Research May Yield Alternatives to Traditional Annual Mammogram
SAN DIEGO – A new could potentially pave the way for a more individualized approach to women’s , making each person’s genetic makeup a key factor in guiding how often they get tested.
The study by Scripps Health will initially assess whether a woman’s likelihood of developing breast cancer can be more accurately predicted by the presence of recently discovered common DNA variants that are associated with the disease. If these low-risk variants prove predictive, healthy women could be divided into three different categories for breast cancer screening, instead of just one.
“During the past two years alone we’ve seen the discovery of about a dozen common DNA variants strongly associated with increased risk for breast cancer, but there hasn’t been a study yet to see just how specific and sensitive these markers are to predict breast cancer,” said Sarah S. Murray, Ph.D., one of the study’s investigators and director of genetics with . “If we can quantify people’s risk better, we can be smarter about the way we go about screening.”
Current breast cancer screening protocols are based largely on age, family history and ethnicity, with annual mammograms recommended for healthy women starting at age 40, according to the American Cancer Society.
The initiative, dubbed the PINK study, is now enrolling participants and aims to attract 3,500 women, regardless of whether they have had a breast cancer diagnosis. Scripps researchers will test all participants’ DNA for each of the known common variants and will correlate the relationships between the presence of common variants and breast cancer diagnoses.
The study is sponsored by (a program of Scripps Health), in association with the at Scripps Memorial Hospital La Jolla. To enroll, women must be 30 or older; have at least five years of breast imaging records available for confidential review; undergo a one-time blood sample for confidential DNA analysis; and currently receive screenings or care at .
The PINK study will focus on common variants since they affect a broad segment of the community – in some cases between 20 and 30 percent of the total population – and can have a significant impact on public health. Women could potentially carry these common variants but still may have no family history of breast cancer. Common DNA variants are “mistakes,” or alternative letters in the human DNA code.
Murray says if the study concludes that these common DNA variants can provide a more accurate prediction of a breast cancer diagnosis than the current model, then women could potentially be classified into three groups for more effective screening purposes:
- Women who have a lifetime risk of greater than 20 percent would be placed on a track of being more carefully screened, such as annual MRI and mammography (in accordance with National Cancer Institute guidelines);
- Women who have a lifetime risk of between 10 percent and 20 percent would receive the existing standard of care of annual mammography (the average lifetime risk in the general populations is approximately 12 percent); and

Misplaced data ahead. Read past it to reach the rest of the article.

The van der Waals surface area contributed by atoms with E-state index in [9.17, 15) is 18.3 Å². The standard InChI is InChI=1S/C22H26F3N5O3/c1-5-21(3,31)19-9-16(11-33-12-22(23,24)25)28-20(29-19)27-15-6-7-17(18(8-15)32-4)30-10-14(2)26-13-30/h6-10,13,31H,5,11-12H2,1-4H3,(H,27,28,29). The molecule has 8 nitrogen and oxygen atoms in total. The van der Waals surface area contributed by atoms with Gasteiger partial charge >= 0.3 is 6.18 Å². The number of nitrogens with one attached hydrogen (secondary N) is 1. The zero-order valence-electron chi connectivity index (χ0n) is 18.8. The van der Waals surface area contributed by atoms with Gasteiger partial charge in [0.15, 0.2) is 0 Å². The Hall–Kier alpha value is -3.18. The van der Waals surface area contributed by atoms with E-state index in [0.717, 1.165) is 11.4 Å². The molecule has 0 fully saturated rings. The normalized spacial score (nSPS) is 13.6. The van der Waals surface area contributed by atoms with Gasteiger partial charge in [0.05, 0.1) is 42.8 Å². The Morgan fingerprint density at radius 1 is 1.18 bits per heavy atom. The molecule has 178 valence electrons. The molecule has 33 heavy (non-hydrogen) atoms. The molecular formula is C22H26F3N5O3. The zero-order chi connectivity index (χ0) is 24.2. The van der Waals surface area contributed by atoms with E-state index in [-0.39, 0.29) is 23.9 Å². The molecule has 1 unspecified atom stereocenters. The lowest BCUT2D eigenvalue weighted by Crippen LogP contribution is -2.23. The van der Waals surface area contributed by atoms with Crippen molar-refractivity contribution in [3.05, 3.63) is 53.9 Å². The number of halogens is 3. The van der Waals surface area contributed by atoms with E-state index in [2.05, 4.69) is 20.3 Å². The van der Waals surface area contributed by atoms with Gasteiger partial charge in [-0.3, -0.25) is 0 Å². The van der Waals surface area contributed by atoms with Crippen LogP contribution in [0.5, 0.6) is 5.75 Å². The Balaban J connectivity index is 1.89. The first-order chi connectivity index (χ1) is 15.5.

- Women who have a substantially lower-than-average lifetime risk could potentially undergo mammography less frequently than once per year.
San Diegan Tamara Knabb recently enrolled in the study as a way to contribute to future advances in the fight against breast cancer. “It’s an opportunity to do something that might help down the line, and it takes away from the feeling of helplessness,” she said. Knabb has two daughters who will begin getting their annual mammograms in the next decade or so, and hopes this research will help lead to improvements in the way they get their screenings.
“More genetic discoveries with respect to the role of common variation and breast cancer have been made in the last two years alone than in all of previous medical research history,” Murray said. “We want to see if we can take these advances and translate them into better health outcomes for patients.”
Breast cancer is the second-most common form of cancer among women in the United States (after skin cancer), with 192,370 new cases estimated for 2009 by the American Cancer Society. It is also the second-leading cause of cancer death in women (after lung cancer), with 40,170 deaths expected in 2009.
Rare, high-risk variants such as BRCA-1 and BRCA-2 are not targeted in the PINK study. “We’ve known for many years that family history is a very strong predictor,” Murray said. “This is the first breast cancer study to explore how predictive these lower-risk common variants are for breast cancer, either by themselves or in combination.”
Those interested in learning more about the PINK study can call 858-554-5753.
About Scripps Health
Founded in 1924 by philanthropist Ellen Browning Scripps, Scripps Health is a $2 billion nonprofit community health system based in San Diego, Calif. Scripps treats a half-million patients annually through the dedication of 2,600 affiliated physicians and 12,700 employees among its five acute-care hospital campuses, home health care services, and an ambulatory care network of clinics, physician offices and outpatient centers. Recognized as a leader in the prevention, diagnosis, and treatment of disease, Scripps is also at the forefront of clinical research and graduate medical education.
About Scripps Genomic Medicine
, an initiative of Scripps Health in collaboration with The Scripps Research Institute (TSRI), supports basic research and clinical programs focused on defining the genes that underlie susceptibility to disease. The program’s work involves genotyping tens of thousands of individuals of diverse ancestry in an attempt to identify and define genes responsible for major disease and the underpinnings of health.
Media contact: Steve Carpowich